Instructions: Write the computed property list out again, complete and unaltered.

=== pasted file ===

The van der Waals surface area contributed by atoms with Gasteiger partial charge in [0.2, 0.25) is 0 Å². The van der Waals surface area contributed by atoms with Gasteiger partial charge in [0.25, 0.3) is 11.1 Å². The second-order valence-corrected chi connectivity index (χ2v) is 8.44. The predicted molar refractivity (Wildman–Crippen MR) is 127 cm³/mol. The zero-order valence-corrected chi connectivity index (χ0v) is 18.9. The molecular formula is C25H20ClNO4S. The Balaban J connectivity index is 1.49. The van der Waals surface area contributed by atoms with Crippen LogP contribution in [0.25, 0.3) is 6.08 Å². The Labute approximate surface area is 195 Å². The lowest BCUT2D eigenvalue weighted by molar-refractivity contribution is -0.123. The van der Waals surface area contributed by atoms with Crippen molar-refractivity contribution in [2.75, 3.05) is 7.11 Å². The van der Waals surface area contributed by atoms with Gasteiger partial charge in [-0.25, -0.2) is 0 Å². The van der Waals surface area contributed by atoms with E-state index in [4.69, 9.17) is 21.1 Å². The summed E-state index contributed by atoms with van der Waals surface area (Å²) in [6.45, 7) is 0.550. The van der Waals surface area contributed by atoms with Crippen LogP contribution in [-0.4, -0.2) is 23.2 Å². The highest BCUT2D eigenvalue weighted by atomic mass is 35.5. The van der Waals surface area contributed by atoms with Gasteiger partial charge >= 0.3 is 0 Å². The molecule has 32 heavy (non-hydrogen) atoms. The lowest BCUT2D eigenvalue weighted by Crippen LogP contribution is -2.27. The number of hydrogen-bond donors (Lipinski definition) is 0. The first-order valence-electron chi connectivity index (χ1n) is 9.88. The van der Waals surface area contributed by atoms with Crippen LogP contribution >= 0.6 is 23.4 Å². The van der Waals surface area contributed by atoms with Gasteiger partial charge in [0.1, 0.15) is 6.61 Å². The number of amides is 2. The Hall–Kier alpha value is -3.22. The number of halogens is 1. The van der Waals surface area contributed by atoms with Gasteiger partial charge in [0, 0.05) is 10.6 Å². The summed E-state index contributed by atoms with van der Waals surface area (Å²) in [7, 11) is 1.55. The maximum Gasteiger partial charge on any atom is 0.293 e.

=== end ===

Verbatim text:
The van der Waals surface area contributed by atoms with Gasteiger partial charge in [0.2, 0.25) is 0 Å². The van der Waals surface area contributed by atoms with Gasteiger partial charge in [0.25, 0.3) is 11.1 Å². The second-order valence-corrected chi connectivity index (χ2v) is 8.44. The predicted molar refractivity (Wildman–Crippen MR) is 127 cm³/mol. The zero-order valence-corrected chi connectivity index (χ0v) is 18.9. The molecular formula is C25H20ClNO4S. The Balaban J connectivity index is 1.49. The van der Waals surface area contributed by atoms with Crippen LogP contribution in [0.25, 0.3) is 6.08 Å². The Labute approximate surface area is 195 Å². The lowest BCUT2D eigenvalue weighted by molar-refractivity contribution is -0.123. The van der Waals surface area contributed by atoms with Crippen molar-refractivity contribution in [2.75, 3.05) is 7.11 Å². The van der Waals surface area contributed by atoms with Gasteiger partial charge in [-0.25, -0.2) is 0 Å². The van der Waals surface area contributed by atoms with E-state index in [4.69, 9.17) is 21.1 Å². The summed E-state index contributed by atoms with van der Waals surface area (Å²) in [6.45, 7) is 0.550. The van der Waals surface area contributed by atoms with Crippen LogP contribution in [-0.4, -0.2) is 23.2 Å². The highest BCUT2D eigenvalue weighted by atomic mass is 35.5. The van der Waals surface area contributed by atoms with Gasteiger partial charge >= 0.3 is 0 Å². The molecule has 32 heavy (non-hydrogen) atoms. The lowest BCUT2D eigenvalue weighted by Crippen LogP contribution is -2.27. The number of hydrogen-bond donors (Lipinski definition) is 0. The first-order valence-electron chi connectivity index (χ1n) is 9.88. The van der Waals surface area contributed by atoms with Crippen LogP contribution >= 0.6 is 23.4 Å². The van der Waals surface area contributed by atoms with Gasteiger partial charge in [0.1, 0.15) is 6.61 Å². The number of amides is 2. The Hall–Kier alpha value is -3.22. The number of halogens is 1. The van der Waals surface area contributed by atoms with Gasteiger partial charge in [0, 0.05) is 10.6 Å². The summed E-state index contributed by atoms with van der Waals surface area (Å²) in [7, 11) is 1.55. The maximum Gasteiger partial charge on any atom is 0.293 e.